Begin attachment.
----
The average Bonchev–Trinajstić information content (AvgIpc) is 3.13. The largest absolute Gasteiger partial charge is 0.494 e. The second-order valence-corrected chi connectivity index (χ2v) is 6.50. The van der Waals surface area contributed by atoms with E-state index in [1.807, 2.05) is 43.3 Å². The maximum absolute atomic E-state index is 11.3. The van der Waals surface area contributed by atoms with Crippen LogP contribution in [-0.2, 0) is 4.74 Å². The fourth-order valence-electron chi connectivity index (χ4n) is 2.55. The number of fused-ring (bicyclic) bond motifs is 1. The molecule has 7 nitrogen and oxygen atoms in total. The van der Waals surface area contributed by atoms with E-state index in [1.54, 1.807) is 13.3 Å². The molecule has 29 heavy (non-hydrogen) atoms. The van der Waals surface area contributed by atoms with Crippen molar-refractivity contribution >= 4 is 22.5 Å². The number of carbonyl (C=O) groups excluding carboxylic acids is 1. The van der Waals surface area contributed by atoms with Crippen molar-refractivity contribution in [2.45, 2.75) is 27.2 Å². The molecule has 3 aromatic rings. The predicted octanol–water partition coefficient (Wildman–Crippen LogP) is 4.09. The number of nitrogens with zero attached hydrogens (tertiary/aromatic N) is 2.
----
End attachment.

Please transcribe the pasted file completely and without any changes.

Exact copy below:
The average Bonchev–Trinajstić information content (AvgIpc) is 3.13. The largest absolute Gasteiger partial charge is 0.494 e. The second-order valence-corrected chi connectivity index (χ2v) is 6.50. The van der Waals surface area contributed by atoms with E-state index in [1.807, 2.05) is 43.3 Å². The maximum absolute atomic E-state index is 11.3. The van der Waals surface area contributed by atoms with Crippen LogP contribution in [-0.2, 0) is 4.74 Å². The fourth-order valence-electron chi connectivity index (χ4n) is 2.55. The number of fused-ring (bicyclic) bond motifs is 1. The molecule has 7 nitrogen and oxygen atoms in total. The van der Waals surface area contributed by atoms with E-state index in [1.54, 1.807) is 13.3 Å². The molecule has 29 heavy (non-hydrogen) atoms. The van der Waals surface area contributed by atoms with Crippen molar-refractivity contribution >= 4 is 22.5 Å². The number of carbonyl (C=O) groups excluding carboxylic acids is 1. The van der Waals surface area contributed by atoms with Crippen molar-refractivity contribution in [2.45, 2.75) is 27.2 Å². The molecule has 3 aromatic rings. The predicted octanol–water partition coefficient (Wildman–Crippen LogP) is 4.09. The number of nitrogens with zero attached hydrogens (tertiary/aromatic N) is 2.